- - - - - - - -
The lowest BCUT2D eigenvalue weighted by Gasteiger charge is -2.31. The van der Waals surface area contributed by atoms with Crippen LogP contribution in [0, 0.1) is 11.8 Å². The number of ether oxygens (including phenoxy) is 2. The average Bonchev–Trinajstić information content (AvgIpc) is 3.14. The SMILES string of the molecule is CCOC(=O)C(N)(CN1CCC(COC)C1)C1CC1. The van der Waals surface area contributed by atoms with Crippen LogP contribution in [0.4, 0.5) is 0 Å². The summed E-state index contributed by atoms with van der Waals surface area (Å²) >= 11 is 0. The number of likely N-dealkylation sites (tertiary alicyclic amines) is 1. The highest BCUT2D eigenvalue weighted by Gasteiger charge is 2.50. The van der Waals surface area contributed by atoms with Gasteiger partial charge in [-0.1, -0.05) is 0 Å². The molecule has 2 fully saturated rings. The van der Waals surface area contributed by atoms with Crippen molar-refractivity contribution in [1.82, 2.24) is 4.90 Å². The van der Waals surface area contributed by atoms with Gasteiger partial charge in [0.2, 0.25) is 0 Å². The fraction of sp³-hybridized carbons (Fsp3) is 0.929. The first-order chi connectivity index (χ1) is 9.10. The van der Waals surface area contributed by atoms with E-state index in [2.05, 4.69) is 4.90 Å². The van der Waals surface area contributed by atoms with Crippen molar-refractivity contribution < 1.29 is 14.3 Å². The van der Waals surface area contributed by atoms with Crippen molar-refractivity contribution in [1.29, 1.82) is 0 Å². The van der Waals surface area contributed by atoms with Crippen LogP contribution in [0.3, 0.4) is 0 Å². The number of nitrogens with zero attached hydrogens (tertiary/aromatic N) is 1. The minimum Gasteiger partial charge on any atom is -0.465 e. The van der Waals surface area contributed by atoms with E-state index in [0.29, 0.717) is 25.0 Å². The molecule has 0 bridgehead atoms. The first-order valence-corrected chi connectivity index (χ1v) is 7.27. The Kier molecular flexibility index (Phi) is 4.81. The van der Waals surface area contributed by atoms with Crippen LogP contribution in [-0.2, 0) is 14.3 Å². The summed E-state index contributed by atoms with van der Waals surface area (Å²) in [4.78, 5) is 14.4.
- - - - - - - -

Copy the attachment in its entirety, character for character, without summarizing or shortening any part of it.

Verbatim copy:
The lowest BCUT2D eigenvalue weighted by Gasteiger charge is -2.31. The van der Waals surface area contributed by atoms with Crippen LogP contribution in [0, 0.1) is 11.8 Å². The number of ether oxygens (including phenoxy) is 2. The average Bonchev–Trinajstić information content (AvgIpc) is 3.14. The SMILES string of the molecule is CCOC(=O)C(N)(CN1CCC(COC)C1)C1CC1. The van der Waals surface area contributed by atoms with Crippen LogP contribution in [0.4, 0.5) is 0 Å². The summed E-state index contributed by atoms with van der Waals surface area (Å²) >= 11 is 0. The number of likely N-dealkylation sites (tertiary alicyclic amines) is 1. The highest BCUT2D eigenvalue weighted by Gasteiger charge is 2.50. The van der Waals surface area contributed by atoms with Gasteiger partial charge in [-0.1, -0.05) is 0 Å². The molecule has 2 fully saturated rings. The van der Waals surface area contributed by atoms with Crippen molar-refractivity contribution in [1.82, 2.24) is 4.90 Å². The van der Waals surface area contributed by atoms with Gasteiger partial charge in [0.2, 0.25) is 0 Å². The fraction of sp³-hybridized carbons (Fsp3) is 0.929. The first-order chi connectivity index (χ1) is 9.10. The van der Waals surface area contributed by atoms with E-state index in [2.05, 4.69) is 4.90 Å². The van der Waals surface area contributed by atoms with Crippen molar-refractivity contribution < 1.29 is 14.3 Å². The van der Waals surface area contributed by atoms with Crippen molar-refractivity contribution in [1.29, 1.82) is 0 Å². The van der Waals surface area contributed by atoms with Crippen LogP contribution in [0.3, 0.4) is 0 Å². The number of nitrogens with zero attached hydrogens (tertiary/aromatic N) is 1. The minimum Gasteiger partial charge on any atom is -0.465 e. The van der Waals surface area contributed by atoms with E-state index in [0.29, 0.717) is 25.0 Å². The molecule has 0 bridgehead atoms. The first-order valence-corrected chi connectivity index (χ1v) is 7.27. The Kier molecular flexibility index (Phi) is 4.81. The van der Waals surface area contributed by atoms with Crippen LogP contribution in [-0.2, 0) is 14.3 Å². The summed E-state index contributed by atoms with van der Waals surface area (Å²) in [4.78, 5) is 14.4.